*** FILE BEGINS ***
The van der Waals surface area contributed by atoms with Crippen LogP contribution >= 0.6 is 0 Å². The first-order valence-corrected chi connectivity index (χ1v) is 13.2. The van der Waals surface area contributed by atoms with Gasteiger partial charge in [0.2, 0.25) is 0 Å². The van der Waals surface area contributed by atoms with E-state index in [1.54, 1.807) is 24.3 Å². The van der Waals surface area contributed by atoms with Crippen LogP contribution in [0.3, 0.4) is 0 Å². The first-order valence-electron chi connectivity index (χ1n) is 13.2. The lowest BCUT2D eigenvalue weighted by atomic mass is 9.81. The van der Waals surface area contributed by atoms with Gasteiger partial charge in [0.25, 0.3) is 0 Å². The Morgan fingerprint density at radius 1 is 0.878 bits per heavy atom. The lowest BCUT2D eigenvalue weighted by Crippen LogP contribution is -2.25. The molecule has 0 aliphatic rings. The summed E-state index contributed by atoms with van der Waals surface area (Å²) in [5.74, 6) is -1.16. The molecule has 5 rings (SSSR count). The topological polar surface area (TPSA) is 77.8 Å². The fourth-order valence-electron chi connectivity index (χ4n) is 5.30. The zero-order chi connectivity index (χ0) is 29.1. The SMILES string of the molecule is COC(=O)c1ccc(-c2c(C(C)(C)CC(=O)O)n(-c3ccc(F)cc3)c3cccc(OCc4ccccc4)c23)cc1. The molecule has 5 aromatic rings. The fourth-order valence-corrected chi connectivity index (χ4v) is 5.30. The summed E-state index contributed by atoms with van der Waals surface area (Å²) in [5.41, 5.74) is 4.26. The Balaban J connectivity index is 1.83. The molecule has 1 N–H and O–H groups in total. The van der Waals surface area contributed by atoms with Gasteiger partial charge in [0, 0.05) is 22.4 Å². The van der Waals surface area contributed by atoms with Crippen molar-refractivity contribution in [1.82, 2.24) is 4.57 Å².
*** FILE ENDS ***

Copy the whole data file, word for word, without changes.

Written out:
The van der Waals surface area contributed by atoms with Crippen LogP contribution >= 0.6 is 0 Å². The first-order valence-corrected chi connectivity index (χ1v) is 13.2. The van der Waals surface area contributed by atoms with Gasteiger partial charge in [0.2, 0.25) is 0 Å². The van der Waals surface area contributed by atoms with E-state index in [1.54, 1.807) is 24.3 Å². The van der Waals surface area contributed by atoms with Crippen LogP contribution in [0.3, 0.4) is 0 Å². The first-order valence-electron chi connectivity index (χ1n) is 13.2. The lowest BCUT2D eigenvalue weighted by atomic mass is 9.81. The van der Waals surface area contributed by atoms with Gasteiger partial charge in [0.25, 0.3) is 0 Å². The Morgan fingerprint density at radius 1 is 0.878 bits per heavy atom. The lowest BCUT2D eigenvalue weighted by Crippen LogP contribution is -2.25. The molecule has 0 aliphatic rings. The summed E-state index contributed by atoms with van der Waals surface area (Å²) in [5.74, 6) is -1.16. The molecule has 5 rings (SSSR count). The topological polar surface area (TPSA) is 77.8 Å². The fourth-order valence-electron chi connectivity index (χ4n) is 5.30. The zero-order chi connectivity index (χ0) is 29.1. The SMILES string of the molecule is COC(=O)c1ccc(-c2c(C(C)(C)CC(=O)O)n(-c3ccc(F)cc3)c3cccc(OCc4ccccc4)c23)cc1. The molecule has 5 aromatic rings. The fourth-order valence-corrected chi connectivity index (χ4v) is 5.30. The summed E-state index contributed by atoms with van der Waals surface area (Å²) in [5.41, 5.74) is 4.26. The Balaban J connectivity index is 1.83. The molecule has 1 N–H and O–H groups in total. The van der Waals surface area contributed by atoms with Gasteiger partial charge in [0, 0.05) is 22.4 Å². The van der Waals surface area contributed by atoms with Crippen molar-refractivity contribution in [1.82, 2.24) is 4.57 Å².